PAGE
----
A second source of shoots used for establishment were collected between mid-May and early June when new shoots emerged from the coppiced field-grown stock plants. The coppicing technique forced juvenile epicormic shoots to emerge from a position close to the root shoot interface (Denig et al., 2013). Shoots were harvested directly from the field once they were 10 cm or more in height. Field-harvested shoots were stored in 50-mL Falcon tubes in a cooler with crushed ice while being transferred to the laboratory for decontamination. Shoots that were taller than the Falcon tube were cut into sections and placed in the same tube.

Disinfestation

In the laboratory, 50 mL 70% ethanol (EtOH) was poured into each Falcon tube, and all the tubes were placed on an orbital shaker set to 200 rpm for 1 min. After shaking, all tubes were moved into a laminar flower hood and the EtOH was discarded. In the flow hood, 50 mL of a bleach (7.4% sodium hypochlorite) and Tween 80 solution (20% bleach, 80% DI H2O with two to three drops of Tween 80 per 100 mL) were added to each Falcon tube and capped. Falcon tubes were placed on an orbital shaker at 200 rpm for a period of 15 min before returning to the flow hood, where the bleach/Tween solution was discarded. The shoots and tubes were rinsed three times with autoclaved sterile deionized water.

Establishment

Disinfected shoots were cut into one-bud segments that were 50 to 100 mm long. Buds were harvested sequentially, starting at the proximal end of the shoot to the cut surface and proceeding toward the terminal bud. Individual buds were placed upright into 25- × 150-mm culture tubes filled with 15 mL establishment medium. The oak establishment medium consisted of Lloyd and McCown Woody Plant Medium 2.41 g/L, 6-benzylaminopurine (BAP) 0.5 mg/L (2.22 µM), sucrose 30 g/L, and agar 5.5 g/L; pH was adjusted to 5.6 ± 0.1. All tissue culture medium hormones, sucrose, agar, and other additives for experiments were sourced from Phytotechnology Laboratories, Lenexa, KS. After 1 to 3 d, individual buds were moved from one side of the culture tube to the opposite side when necessary to avoid oxidized phenolics that had exuded from cut surfaces. If phenolic secretion and oxidation continued after initial movement, buds were then moved to a new test tube with establishment medium. Explants were transferred to fresh medium every 2 weeks. After 6 weeks, individual buds that elongated to a length equal to or more than 5 mm were moved to the multiplication phase.

In 2018, an establishment experiment was conducted to determine the efficacy of Plant Preservative Mixture (PPM) on reducing contamination rates during establishment. PPM is a broad spectrum, nonselective, fungicidal, and biocidal compound, and it was added when mixing medium at a rate of 0.1% (Niedz, 1998). All shoots used for the PPM experiment were harvested from the stock block at Bluegrass Lane Turf and Landscape Research Center under field conditions.

Multiplication

Standard multiplication medium.

Oak tissue culture multiplication methods and medium were based on research presented by Vieitez et al. (2009). The apical dome, including 2 mm of the terminal bud, and all leaves were removed from the shoot when transferring it from establishment to multiplication phase. Trimmed shoots were placed horizontally in a 111-mL baby food jar with 25 mL of multiplication medium. Horizontal shoot placement allows for lateral buds to elongate into new shoots (Vieitez et al., 2009). The oak multiplication medium was composed of Woody Plant Medium 2.41 g/L, BAP 0.5 mg/L, sucrose 30 g/L, and agar 5.5 g/L; pH was adjusted to 5.6 ± 0.1. Shoots were subcultured and transferred to a fresh medium at 2-week intervals. After a period of 6 weeks, new shoots that had emerged from lateral buds were harvested, and the multiplication cycle was repeated. Over successive multiplication cycles, individual genotype lines either increased and stabilized, or decreased and died out. Stabilized lines had the capacity to generate enough new shoots at the end of a multiplication cycle to be able to grow continuously (Table 2). Stabilized lines were used to conduct multiplication, rooting, and acclimatization experiments.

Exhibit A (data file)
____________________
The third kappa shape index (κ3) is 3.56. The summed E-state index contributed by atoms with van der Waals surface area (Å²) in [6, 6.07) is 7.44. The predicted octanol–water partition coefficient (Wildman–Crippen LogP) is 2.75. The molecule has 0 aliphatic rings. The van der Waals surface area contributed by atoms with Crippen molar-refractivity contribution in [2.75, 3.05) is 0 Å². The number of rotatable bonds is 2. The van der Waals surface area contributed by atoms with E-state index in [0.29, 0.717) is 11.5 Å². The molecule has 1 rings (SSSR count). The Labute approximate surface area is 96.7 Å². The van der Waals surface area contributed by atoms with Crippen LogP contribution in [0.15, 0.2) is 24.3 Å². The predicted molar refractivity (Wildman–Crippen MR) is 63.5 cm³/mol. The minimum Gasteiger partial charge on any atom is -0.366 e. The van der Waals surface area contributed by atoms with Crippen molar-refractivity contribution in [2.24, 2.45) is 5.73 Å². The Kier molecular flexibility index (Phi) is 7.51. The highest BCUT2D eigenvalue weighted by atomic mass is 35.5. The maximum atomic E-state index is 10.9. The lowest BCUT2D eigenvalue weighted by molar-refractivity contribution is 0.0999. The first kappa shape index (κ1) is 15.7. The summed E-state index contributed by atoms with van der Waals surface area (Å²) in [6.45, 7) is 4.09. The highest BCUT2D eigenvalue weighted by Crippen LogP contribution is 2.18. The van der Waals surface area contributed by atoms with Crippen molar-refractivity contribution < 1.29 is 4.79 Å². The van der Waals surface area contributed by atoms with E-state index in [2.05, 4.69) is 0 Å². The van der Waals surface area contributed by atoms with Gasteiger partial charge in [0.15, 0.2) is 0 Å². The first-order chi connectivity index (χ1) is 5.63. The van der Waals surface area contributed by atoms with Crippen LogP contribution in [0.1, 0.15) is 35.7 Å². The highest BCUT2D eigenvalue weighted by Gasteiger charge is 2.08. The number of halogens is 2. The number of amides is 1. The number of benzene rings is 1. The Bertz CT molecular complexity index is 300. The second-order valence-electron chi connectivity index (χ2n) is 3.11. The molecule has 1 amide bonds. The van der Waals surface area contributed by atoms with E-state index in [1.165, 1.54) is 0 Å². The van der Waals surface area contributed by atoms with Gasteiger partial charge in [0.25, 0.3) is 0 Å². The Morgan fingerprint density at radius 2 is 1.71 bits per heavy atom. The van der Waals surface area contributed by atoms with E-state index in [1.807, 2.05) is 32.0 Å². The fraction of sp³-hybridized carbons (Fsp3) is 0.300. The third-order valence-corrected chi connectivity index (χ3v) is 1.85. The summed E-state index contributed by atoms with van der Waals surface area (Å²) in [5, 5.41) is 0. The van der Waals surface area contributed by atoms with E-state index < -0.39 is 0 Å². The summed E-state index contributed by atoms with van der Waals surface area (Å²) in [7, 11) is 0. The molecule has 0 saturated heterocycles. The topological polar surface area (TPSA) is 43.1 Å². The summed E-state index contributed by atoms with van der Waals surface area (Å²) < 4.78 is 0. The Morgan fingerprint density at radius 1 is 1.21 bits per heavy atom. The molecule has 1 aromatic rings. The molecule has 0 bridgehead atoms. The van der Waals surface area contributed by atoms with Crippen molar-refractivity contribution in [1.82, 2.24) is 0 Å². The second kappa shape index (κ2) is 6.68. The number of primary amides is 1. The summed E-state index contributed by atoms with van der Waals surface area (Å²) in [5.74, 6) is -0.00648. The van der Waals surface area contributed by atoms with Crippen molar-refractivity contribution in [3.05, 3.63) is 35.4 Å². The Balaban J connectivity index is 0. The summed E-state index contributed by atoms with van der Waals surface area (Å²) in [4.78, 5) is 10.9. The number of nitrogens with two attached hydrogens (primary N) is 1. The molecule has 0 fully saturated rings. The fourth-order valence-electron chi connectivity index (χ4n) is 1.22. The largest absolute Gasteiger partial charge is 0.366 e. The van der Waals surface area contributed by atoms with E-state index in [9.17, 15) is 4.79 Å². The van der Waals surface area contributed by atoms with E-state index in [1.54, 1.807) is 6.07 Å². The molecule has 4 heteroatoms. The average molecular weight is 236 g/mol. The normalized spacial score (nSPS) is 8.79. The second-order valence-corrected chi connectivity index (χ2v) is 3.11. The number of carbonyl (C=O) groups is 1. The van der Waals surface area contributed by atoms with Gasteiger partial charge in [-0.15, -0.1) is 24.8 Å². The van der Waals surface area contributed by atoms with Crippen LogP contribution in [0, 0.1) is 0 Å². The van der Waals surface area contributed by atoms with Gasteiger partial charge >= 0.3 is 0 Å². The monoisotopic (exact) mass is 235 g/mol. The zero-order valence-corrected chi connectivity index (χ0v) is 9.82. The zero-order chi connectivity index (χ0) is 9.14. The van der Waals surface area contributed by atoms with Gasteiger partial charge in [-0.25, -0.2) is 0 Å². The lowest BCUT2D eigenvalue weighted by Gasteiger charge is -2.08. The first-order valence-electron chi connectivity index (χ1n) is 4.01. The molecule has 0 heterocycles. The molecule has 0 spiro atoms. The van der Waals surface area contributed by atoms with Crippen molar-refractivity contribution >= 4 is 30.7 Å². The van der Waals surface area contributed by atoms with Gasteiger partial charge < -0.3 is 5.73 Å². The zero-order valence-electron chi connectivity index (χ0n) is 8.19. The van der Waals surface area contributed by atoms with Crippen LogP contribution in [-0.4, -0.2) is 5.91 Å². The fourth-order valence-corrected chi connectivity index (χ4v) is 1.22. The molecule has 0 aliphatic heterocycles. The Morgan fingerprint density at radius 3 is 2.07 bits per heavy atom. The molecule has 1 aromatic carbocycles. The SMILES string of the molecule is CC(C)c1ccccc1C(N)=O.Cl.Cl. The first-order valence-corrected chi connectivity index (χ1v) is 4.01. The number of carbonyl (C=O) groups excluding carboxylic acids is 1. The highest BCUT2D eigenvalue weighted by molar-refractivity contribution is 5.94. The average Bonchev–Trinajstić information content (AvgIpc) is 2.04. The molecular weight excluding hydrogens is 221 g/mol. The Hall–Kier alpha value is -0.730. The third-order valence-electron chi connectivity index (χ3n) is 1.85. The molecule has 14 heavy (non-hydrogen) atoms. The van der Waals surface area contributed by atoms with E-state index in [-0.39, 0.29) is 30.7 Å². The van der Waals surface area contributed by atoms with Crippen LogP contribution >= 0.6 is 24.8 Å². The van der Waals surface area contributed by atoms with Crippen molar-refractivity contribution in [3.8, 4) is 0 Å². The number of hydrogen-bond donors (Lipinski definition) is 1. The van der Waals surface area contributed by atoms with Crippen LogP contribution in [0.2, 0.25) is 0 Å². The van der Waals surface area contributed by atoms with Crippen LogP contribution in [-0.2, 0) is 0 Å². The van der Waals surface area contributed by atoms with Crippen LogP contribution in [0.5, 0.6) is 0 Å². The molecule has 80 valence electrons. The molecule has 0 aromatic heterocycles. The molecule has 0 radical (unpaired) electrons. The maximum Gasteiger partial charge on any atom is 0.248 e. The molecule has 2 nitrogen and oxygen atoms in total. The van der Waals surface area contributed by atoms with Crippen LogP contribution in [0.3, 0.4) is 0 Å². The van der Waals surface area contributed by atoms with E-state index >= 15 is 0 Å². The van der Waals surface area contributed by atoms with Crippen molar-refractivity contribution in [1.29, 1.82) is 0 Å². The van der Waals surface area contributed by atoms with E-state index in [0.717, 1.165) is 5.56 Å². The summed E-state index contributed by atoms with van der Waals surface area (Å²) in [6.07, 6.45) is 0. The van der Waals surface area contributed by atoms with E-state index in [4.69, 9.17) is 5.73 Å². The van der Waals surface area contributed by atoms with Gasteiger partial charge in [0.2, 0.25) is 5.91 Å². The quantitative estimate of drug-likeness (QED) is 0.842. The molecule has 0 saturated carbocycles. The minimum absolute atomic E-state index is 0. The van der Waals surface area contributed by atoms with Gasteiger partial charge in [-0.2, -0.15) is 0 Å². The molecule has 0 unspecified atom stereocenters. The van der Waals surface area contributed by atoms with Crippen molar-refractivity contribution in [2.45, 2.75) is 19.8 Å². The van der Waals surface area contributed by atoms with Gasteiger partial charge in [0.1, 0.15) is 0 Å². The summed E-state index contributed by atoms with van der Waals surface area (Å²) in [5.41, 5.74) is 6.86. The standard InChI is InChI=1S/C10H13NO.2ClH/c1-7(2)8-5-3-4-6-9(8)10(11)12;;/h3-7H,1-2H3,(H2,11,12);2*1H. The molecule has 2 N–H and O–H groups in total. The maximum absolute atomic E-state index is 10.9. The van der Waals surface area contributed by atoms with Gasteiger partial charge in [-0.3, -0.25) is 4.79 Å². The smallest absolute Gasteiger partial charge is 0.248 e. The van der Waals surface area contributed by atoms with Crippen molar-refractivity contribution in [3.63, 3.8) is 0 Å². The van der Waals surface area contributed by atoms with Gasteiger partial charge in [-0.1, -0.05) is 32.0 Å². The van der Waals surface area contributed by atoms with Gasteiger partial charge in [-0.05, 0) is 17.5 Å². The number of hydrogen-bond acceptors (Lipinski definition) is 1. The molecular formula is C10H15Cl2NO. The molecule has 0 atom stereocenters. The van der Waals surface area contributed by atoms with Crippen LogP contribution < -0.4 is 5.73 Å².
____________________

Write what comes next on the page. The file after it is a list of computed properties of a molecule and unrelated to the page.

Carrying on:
Table 2.

Stabilized UHI hybrid oak lines growing continuously in multiplication phase.

Table 2.

Zeatin PVP medium.

Experimentation in the multiplication phased included modifications to the standard medium. The cytokinin zeatin and the phenolic binding compound polyvinylpyrrolidone (PVP) (mol. weight 40,000) were trialed as a replacement for BAP. PVP was assessed in a multiplication medium to determine its capacity to prevent oxidation of phenolic compounds released into the medium when shoots were damaged by cutting at the start of the multiplication phase. Stabilized hybrid oak genotypes (05-830-50, 06-1500-1, 06-1500-6, 06-1819-1, and 06-1821-3) that had previously been grown continuously in the standard multiplication medium were used for this experiment. The zeatin PVP medium treatment was composed of Woody Plant Medium 2.41 g/l, zeatin 0.5 mg/L (2.28 µM), sucrose 30 g/L, MES (2-(N-morpholino) ethanesulfonic acid) 0.5 g/L, PVP40 0.5 g/L, and Phytoblend 5.5 g/L; pH was adjusted to 5.6 ± 0.1. For the first 2 weeks of the multiplication phase, shoots were placed in 25 mL zeatin PVP medium in 111-mL baby food jars. For the control treatment, 25 mL standard BAP medium was used. After 2 weeks in culture and before the first subculturing transfer, the medium was visually assessed to determine if phenolic oxidation occurred. Phenolic exudation was characterized by an absence or presence of oxidized phenolic compounds, which appeared as a darkening and browning of the medium. After the phenolic oxidation assessment was complete, shoots in the zeatin PVP treatment were transferred to a new baby food jar with 50 mL standard BAP multiplication medium and allowed to develop for a period of 4 weeks with no further subculturing. Control treatments were subcultured at the standard 2-week interval with 25 mL BAP multiplication medium. At the end of the 6-week multiplication period, both treatments were assessed for contamination, number of shoots produced, and shoot length.